Phishing scams: Unsolicited emails that appear to be from the IRS or an organization closely linked to the IRS, such as the Electronic Federal Tax Payment System (EFTPS) asking for personal information or stating you are being audited, are not to be trusted. The IRS does not contact taxpayers by email or social media tools. You should report this by sending the email to . You may also see phishing scams from online tax companies like the recent TurboTax scam.

Fake IRS agents: Beware of scammers posing as IRS agents. They contact you via phone or email, and are often prepared with a few personal details (most likely garnered from your trash or social media sites), which they use to convince you of their IRS affiliation. If you are suspicious, check the IRS phishing page at to determine if it is a legitimate IRS notice or letter.

Rogue tax preparers. Be careful who you use if you have someone prepare your tax return for you. Some of these return preparers have been known to skim off some of your refund or charge inflated fees for getting you a larger return.  Make sure you use a reputable service if you are not doing your own taxes.

Here’s some additional tips that you should follow to protect yourself when filing online:

Protect your data. This means that all sensitive documents, including anything that includes tax or investment records, credit, debit or bank account numbers, or a Social Security number, must be secured from the moment they arrive in your mailbox.

Shred non-essential paperwork. Check with your accountant to determine what you need and what you don’t. Use a cross-cut shredder to destroy unneeded documents.

Go paperless. Whenever possible, opt to receive electronic statements in your inbox. The less paper in your life, the better.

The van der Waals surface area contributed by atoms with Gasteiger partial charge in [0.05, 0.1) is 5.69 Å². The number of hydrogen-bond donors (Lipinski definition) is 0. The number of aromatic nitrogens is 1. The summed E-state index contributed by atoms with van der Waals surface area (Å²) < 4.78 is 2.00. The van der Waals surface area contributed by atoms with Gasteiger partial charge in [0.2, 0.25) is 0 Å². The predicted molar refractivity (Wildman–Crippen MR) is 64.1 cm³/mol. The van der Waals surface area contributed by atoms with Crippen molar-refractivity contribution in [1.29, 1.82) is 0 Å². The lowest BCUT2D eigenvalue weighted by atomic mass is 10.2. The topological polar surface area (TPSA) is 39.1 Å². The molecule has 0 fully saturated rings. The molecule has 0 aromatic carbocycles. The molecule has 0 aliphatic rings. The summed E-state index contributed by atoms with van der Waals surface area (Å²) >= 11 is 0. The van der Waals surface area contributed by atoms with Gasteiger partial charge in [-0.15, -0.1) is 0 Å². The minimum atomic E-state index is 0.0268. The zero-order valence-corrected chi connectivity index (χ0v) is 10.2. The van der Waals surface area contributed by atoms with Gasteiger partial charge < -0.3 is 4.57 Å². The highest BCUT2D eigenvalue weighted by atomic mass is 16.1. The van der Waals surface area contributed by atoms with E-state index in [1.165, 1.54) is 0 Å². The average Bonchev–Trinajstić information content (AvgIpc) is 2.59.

File early. The earlier you file, the more quickly you will thwart any criminal’s attempt to file on your behalf and collect your refund.

Use a clean PC. Make sure you are not using a computer that is infected or does not have any security software. You should also make sure that the computer’s operating system and browser are updated and that you use up-to-date, comprehensive security software like McAfee All Access that protects all your devices.

Robert Siciliano is an Online Security Expert to McAfee. He is the author of 99 Things You Wish You Knew Before Your Mobile was Hacked!  (Disclosures)

Iran Blocking VPNs on its Already Strangled Internet

Free societies really have no idea what it’s like to live in a censored and controlled nation that locks down the internet and filters what citizens are allowed to consume.

Imagine wanting to login and research information on health or find a friend online or simply watch some funny videos on YouTube…only to discover that your government doesn’t allow it.

In Iran, the UK-based group Small Media reported,“Prominent Persian-language websites and other online services have been filtered one by one, and communications with external platforms is becoming progressively more difficult.”

Iran isn’t the only country like this. Countries with some kind of internet censorship are frequently Middle East and North Africa (MENA) countries, as well as some countries in Southeast Asia and China. Specifically, Saudi Arabia, UAE, Qatar, Bahrain, Yemen and others in the MENA region block a lot of content and often communication applications like Skype, Viber and social media sites. Pakistan has blocked YouTube; in Vietnam, some ISPs block Facebook; some Central American countries block communication apps as well.